What is Gum Disease?
Most people have some form of gum disease. It can range from slight redness and inflammation affecting only a couple of teeth to having severe bone loss that affects most of the teeth in the mouth. If left untreated it can result in tooth loss. The disease process can be improved, remain stable or increase in severity depending on your oral hygiene at home and coming in for regular cleanings with your hygienist.
Gum Disease is caused by bacteria. Your mouth is full of different types of naturally occurring bacteria. Some of these bacteria cause cavities and some cause gum disease. The bacteria live in a biofilm of plaque. Plaque is that soft white/yellow substance that sits on your teeth. It can be removed by brushing or flossing. Over time the minerals in your saliva harden plaque onto your teeth. At this point it is known as calculus or tartar and can no longer be removed by brushing or flossing. It must be removed at your dental cleaning by your dental hygienist.
Types of Gum Disease
Gum disease comes in two forms Gingivitis and Periodontitis. Gingivitis is reversible and periodontitis is irreversible.
Gingivitis means inflammation of the gums. The bacteria in the biofilm of plaque or calculus irritate the gum tissue causing it to become inflamed. Inflamed gums look red, swollen and bleed easily when you brush or floss the affected area. Gingivitis can be reversed by brushing thoroughly, flossing and visiting your dental hygienist to have any calculus present removed.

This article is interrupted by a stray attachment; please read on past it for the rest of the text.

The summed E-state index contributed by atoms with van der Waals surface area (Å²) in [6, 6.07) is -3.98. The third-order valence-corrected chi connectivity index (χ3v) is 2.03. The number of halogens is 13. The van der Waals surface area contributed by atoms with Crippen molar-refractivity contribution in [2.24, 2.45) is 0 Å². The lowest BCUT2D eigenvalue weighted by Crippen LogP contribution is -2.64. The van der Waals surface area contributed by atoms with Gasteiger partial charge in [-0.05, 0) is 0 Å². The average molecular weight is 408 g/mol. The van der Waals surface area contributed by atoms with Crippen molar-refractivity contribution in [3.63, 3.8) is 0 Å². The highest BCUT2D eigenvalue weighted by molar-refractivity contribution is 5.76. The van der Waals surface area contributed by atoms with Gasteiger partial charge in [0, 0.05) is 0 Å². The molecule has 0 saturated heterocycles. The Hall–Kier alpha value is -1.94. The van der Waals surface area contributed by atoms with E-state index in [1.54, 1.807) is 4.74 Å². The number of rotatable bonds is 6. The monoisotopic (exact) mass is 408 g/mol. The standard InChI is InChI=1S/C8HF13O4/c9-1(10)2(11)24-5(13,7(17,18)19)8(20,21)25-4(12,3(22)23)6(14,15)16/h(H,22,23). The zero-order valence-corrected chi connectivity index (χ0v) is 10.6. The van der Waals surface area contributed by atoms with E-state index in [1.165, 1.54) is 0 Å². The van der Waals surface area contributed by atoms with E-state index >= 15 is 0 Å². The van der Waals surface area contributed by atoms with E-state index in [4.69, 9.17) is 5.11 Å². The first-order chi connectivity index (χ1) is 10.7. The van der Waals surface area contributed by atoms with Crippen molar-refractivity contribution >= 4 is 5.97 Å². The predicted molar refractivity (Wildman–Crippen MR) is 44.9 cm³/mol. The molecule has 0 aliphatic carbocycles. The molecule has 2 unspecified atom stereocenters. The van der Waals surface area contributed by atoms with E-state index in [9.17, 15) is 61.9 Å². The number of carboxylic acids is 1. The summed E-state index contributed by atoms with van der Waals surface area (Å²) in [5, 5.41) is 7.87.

Periodontitis occurs when gingivitis is left untreated and progresses to affect the bone and ligament that hold the tooth in place. Periodontitis means inflammation around the tooth. In periodontitis calculus and plaque extent deeper into gum tissue creating pockets around the tooth. This process causes the gum tissue to be looser around the tooth allowing more and bacteria to invade the tissue and making it more challenging for you to keep the area clean on your own. The body’s immune system attempts to fight the bacteria invading into these tissues. Over time bacterial toxins and the body’s natural immune response cause destruction to the ligament and bone that holds your tooth in place. Once the bone has been destroyed it never comes back. If this disease process is left untreated it will eventually result in loss of the affected teeth.
Signs and Symptoms
- Red, swollen gums
- Gums that bleed easily
- Tender gums
- Bad breath
- Pain when chewing
- Loose teeth
- Receded gums
Treatment for Gum Disease
If you display any of these symptoms make an appointment with your dentist or hygienist. At this appointment your dental hygienist will take an assessment of your gums by visually examining them, taking measurements with a probe and possibly taking radiographs where they will assess the bone levels.
Your dental hygienist will go over the assessments and develop a treatment plan to address any types of gum disease that you may have. Treatments may include coming in as frequently as every 3, 4 or 6 months for professional cleanings or in some cases referring you to a periodontist, a dentist who specializes in treating more advanced types of gum disease.
The dental hygienist will also make suggestions to improve your at home care routine based on her findings from the assessments taken. The health of your teeth greatly depends on the health of your gums and seeing your dentist and dental hygienist regularly can help ensure you keep them both healthy.
Please feel free to give us a call or email to book an appointment or if you have any questions regarding this article.